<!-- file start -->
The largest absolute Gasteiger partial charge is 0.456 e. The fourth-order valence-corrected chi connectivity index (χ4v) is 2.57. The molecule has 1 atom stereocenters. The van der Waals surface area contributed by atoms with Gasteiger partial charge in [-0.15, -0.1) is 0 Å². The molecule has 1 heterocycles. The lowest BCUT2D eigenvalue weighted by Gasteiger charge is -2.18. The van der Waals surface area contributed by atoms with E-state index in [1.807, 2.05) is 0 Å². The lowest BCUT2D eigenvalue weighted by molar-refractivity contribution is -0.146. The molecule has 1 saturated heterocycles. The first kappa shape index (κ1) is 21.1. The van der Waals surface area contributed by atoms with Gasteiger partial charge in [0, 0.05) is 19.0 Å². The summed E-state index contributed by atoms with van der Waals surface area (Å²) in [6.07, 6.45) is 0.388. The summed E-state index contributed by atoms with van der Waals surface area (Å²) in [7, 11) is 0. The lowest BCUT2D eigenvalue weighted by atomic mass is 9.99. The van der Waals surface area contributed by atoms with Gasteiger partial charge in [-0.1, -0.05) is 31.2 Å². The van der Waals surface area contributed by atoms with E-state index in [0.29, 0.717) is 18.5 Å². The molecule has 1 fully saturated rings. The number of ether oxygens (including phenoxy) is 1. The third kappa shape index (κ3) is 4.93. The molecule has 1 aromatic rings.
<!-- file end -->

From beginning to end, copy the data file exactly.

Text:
The largest absolute Gasteiger partial charge is 0.456 e. The fourth-order valence-corrected chi connectivity index (χ4v) is 2.57. The molecule has 1 atom stereocenters. The van der Waals surface area contributed by atoms with Gasteiger partial charge in [-0.15, -0.1) is 0 Å². The molecule has 1 heterocycles. The lowest BCUT2D eigenvalue weighted by Gasteiger charge is -2.18. The van der Waals surface area contributed by atoms with E-state index in [1.807, 2.05) is 0 Å². The lowest BCUT2D eigenvalue weighted by molar-refractivity contribution is -0.146. The molecule has 1 saturated heterocycles. The first kappa shape index (κ1) is 21.1. The van der Waals surface area contributed by atoms with Gasteiger partial charge in [0, 0.05) is 19.0 Å². The summed E-state index contributed by atoms with van der Waals surface area (Å²) in [6.07, 6.45) is 0.388. The summed E-state index contributed by atoms with van der Waals surface area (Å²) in [7, 11) is 0. The lowest BCUT2D eigenvalue weighted by atomic mass is 9.99. The van der Waals surface area contributed by atoms with Gasteiger partial charge in [-0.1, -0.05) is 31.2 Å². The van der Waals surface area contributed by atoms with E-state index in [0.29, 0.717) is 18.5 Å². The molecule has 1 fully saturated rings. The number of ether oxygens (including phenoxy) is 1. The third kappa shape index (κ3) is 4.93. The molecule has 1 aromatic rings.